Black-Hole Sound: My Life Through Chris Cornell’s Death

0
209

I was wearing my Soundgarden t-shirt that day for no particular reason. When I handed my essay to my English teacher she said: “So, you’ve heard of Cornell’s death?”

I had no idea, up until this moment, my attire was clearly universe’s humour. I still had to have dinner with my dad as planned, and then we lifelessly listened to his music on our way home. I didn’t hear anything. I didn’t hear anything because I still lived in a reality in which he didn’t die—or, rather, in a reality where he hadn’t existed at all. That seemed easier.

Although he belonged to an unfortunate canon of grunge, he seemed to have found a way out of his own black hole. After the split of Soundgarden, he not only formed a supergroup alongside Rage Against the Machine members (Audioslave’s “Be Yourself” was how I properly discovered him in the first place), he also embarked on a successful solo career, and even recorded an album—an utter failure, in my opinion, but at least he tried—with Timbaland. There’s a lot to say about Chris Cornell, but never that he wasn’t versatile.

All those years ago, I found in Cornell the justification that ugliness and beauty can coexist, that I can be vulnerable without compromising any of my strength, using only the labyrinth of my vocal cords. I found the complexity, both in sound and in purpose, that satisfied every palate of consciousness. After his death, I did not feel allowed to mourn, in any shape or form. I acknowledged it, I was no one. But he still took something from me, and that made me uneasy. So I went on a quest to find it, and my first stop was Massachusetts.

When at Boston’s Berklee College of Music, I sang “Sweet Euphoria” at my first audition and got rejected. Then I shouted out “The Day I Tried to Live” in front of the guy who rejected me at that previous audition, proudly taking in the astonishment on his face when he heard me scream. I exclaimed “Fell on Black Days” only a few short days before going back home, to an audience consisting of actual, corporeal friends of mine. I was going from distortion to lyrical ingenuity, from homage to homage, from professionals to the public, trying to find someone who understood how I felt, someone who was not yet deceased, but just as lost and vapid as I was. I tried and I failed. My next stop was, naturally, the source.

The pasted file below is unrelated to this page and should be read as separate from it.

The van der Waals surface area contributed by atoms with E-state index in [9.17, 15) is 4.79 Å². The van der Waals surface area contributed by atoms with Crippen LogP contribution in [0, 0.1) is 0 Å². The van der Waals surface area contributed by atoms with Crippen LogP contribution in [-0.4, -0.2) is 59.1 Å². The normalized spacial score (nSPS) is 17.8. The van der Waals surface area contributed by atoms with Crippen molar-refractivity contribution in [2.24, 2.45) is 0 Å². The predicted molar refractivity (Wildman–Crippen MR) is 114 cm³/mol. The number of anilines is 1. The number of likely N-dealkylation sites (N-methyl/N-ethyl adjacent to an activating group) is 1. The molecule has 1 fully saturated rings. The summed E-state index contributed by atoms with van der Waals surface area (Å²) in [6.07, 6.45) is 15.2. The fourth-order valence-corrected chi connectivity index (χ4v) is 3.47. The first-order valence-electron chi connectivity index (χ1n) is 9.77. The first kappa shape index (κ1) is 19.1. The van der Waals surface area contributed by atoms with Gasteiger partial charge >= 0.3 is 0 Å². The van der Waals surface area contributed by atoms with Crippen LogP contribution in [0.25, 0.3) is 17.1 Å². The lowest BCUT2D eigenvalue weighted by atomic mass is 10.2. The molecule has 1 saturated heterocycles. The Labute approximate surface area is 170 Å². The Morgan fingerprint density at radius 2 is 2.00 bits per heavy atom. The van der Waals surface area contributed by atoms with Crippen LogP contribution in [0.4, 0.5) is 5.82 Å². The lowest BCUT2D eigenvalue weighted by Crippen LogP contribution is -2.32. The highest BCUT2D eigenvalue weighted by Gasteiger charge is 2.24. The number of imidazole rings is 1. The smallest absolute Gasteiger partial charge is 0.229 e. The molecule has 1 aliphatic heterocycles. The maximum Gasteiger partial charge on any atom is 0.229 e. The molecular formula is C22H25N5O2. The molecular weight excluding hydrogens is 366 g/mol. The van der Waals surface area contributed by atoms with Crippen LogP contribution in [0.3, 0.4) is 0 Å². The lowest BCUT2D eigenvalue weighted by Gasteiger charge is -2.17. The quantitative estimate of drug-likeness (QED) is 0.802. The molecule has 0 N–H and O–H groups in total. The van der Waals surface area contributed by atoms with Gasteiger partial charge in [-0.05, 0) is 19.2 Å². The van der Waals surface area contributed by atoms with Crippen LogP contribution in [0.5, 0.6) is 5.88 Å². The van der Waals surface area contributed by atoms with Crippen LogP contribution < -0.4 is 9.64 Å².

I went to Seattle, to the infamous market, known more for its Starbucks rather than its Spoonman. It smelled like weed and sweat. But I kept looking, blazing my earlobes with the poisonous sunlight. I could not find it still. I went to the museum of pop culture, feeling foolish around all those excited faces, taking photos and genuinely enjoying being outside of history, only staring at it. At that moment I would have given everything to be there, all those twenty-something years ago, and then end up in that museum as a lifeless souvenir. I felt like a fraud—but I still bought a red Soundgarden pin for my jacket.

Now I wonder, has my history as a musician made it impossible for me to be a listener, a music enthusiast? Is my connection with Cornell, along with his time and place, and all that he represented, only making me disconnect from the real time and place that I was given? I went to the cinema quite a lot last year, and I willingly avoided Bohemian Rhapsody, A Star is Born, and the like, anything including any sort of musician’s phenomenology. In other terms, anything mildly relatable. I still listened to music, but I could not differentiate notes from nodes, or chords from cords, anymore.

I tried to plant a seed of a listener, or an outside observer, but I can’t go back to the source. I’m still unable to write confidently about Cornell’s vocal cracks and imperfections, his imagery and incantation, the euphoria mornings and mournings, and black days, and black holes, and Christ Poses. No matter how many ego-boosting comments I get, I can’t embody him either. One can’t have everything, I suppose, and, once down at the crossroads all those years ago, I fell down on my knees and chose music. And then I relinquished it. And now I can’t find it.

You got it right, Chris, no one sings like you anymore. Myself included.

Do you agree? Leave a comment